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Economy
12:24 pm
Fri July 19, 2013

Can Bankruptcy Boost Broke Detroit?

Transcript

MICHEL MARTIN, HOST:

This is TELL ME MORE from NPR News. I'm Michel Martin. Later we'll head into the barbershop as we do just about every Friday. We'll hear from the guys on why financial planning advice from McDonald's to its employees fell flat and other news of the week, that's later. But first, we turn to Detroit. The city declared bankruptcy yesterday, making it the largest municipal bankruptcy in this country's history. It all comes after decades of decline from the city's bloom years as the center of the nation's auto industry.

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Barbershop
12:24 pm
Fri July 19, 2013

Getting Real On Race After Zimmerman Verdict

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MICHEL MARTIN, HOST:

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It's All Politics
11:38 am
Fri July 19, 2013

'Worst Governors' List Has Suspicious Deep Red Tinge

Georgia Gov. Nathan Deal (left) and Iowa Gov. Terry Branstad, both Republicans, made a watchdog group's list of bad governors that has a very disproportionate GOP skew.
Ronda Churchill AP

Originally published on Fri July 19, 2013 2:16 pm

Of the 50 state governors in the U.S., 30 are Republicans and 20 are Democrats, a ratio of 3 to 2.

So when Citizens for Responsibility and Ethics in Washington, a nonprofit watchdog group, issued a report this week listing 18 governors it alleged are the "worst in America," it immediately raised eyebrows and partisan ire for the notable party tilt of its examples — only two were Democrats.

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The Picture Show
11:33 am
Fri July 19, 2013

How Do You Photograph A City's Bankruptcy?

Kirk Crippens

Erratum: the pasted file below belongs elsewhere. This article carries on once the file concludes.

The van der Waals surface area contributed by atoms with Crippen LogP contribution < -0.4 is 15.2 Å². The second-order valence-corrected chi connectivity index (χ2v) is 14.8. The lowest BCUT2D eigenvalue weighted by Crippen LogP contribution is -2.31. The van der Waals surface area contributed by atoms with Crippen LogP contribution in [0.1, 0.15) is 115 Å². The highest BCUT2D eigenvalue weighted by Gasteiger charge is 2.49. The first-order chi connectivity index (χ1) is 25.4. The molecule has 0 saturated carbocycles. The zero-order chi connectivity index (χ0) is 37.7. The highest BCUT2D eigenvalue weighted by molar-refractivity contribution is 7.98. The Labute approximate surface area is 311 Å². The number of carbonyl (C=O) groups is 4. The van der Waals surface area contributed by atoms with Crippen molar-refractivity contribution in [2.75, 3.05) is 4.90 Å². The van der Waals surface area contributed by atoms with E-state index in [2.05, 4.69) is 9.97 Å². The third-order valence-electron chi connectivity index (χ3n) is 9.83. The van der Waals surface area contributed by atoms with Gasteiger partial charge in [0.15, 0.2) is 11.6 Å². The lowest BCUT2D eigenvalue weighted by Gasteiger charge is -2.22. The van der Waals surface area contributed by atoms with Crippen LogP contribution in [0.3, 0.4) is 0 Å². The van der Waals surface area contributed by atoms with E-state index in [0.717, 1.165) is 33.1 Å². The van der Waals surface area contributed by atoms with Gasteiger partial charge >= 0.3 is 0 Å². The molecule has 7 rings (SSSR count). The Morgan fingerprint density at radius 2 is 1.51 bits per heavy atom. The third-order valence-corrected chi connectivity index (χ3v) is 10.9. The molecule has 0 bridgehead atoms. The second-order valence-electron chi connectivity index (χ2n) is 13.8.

Originally published on Fri July 19, 2013 6:09 pm

Photographer Kirk Crippens says you can't. But that hasn't stopped him from trying. Since 2009, he has been documenting the city of Stockton, Calif., which last year became the largest city in American history to file for bankruptcy — until Detroit filed yesterday. Before bankruptcy, Stockton was the epicenter of the foreclosure crisis. But before that, Crippens says, it "was an all-American city — Boomtown, USA — housing going up everywhere."

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Economy
11:30 am
Fri July 19, 2013

With Home Prices Soaring, Has Success Spoiled San Francisco?

Real estate agent Katie Hayes (right) answers questions about a home for sale during an open house in San Francisco in May. With the median home price now in excess of $1 million, many longtime residents feel squeezed out.
Justin Sullivan Getty Images

Joe Kelso and John Winter probably waited too long. The couple has been together for a dozen years but only got serious recently about buying a house in San Francisco.

They saved enough to be able to afford anything under $500,000, but houses at such prices are now few and far between.

This spring, the median home price in San Francisco topped $1 million, up by a third from last year.

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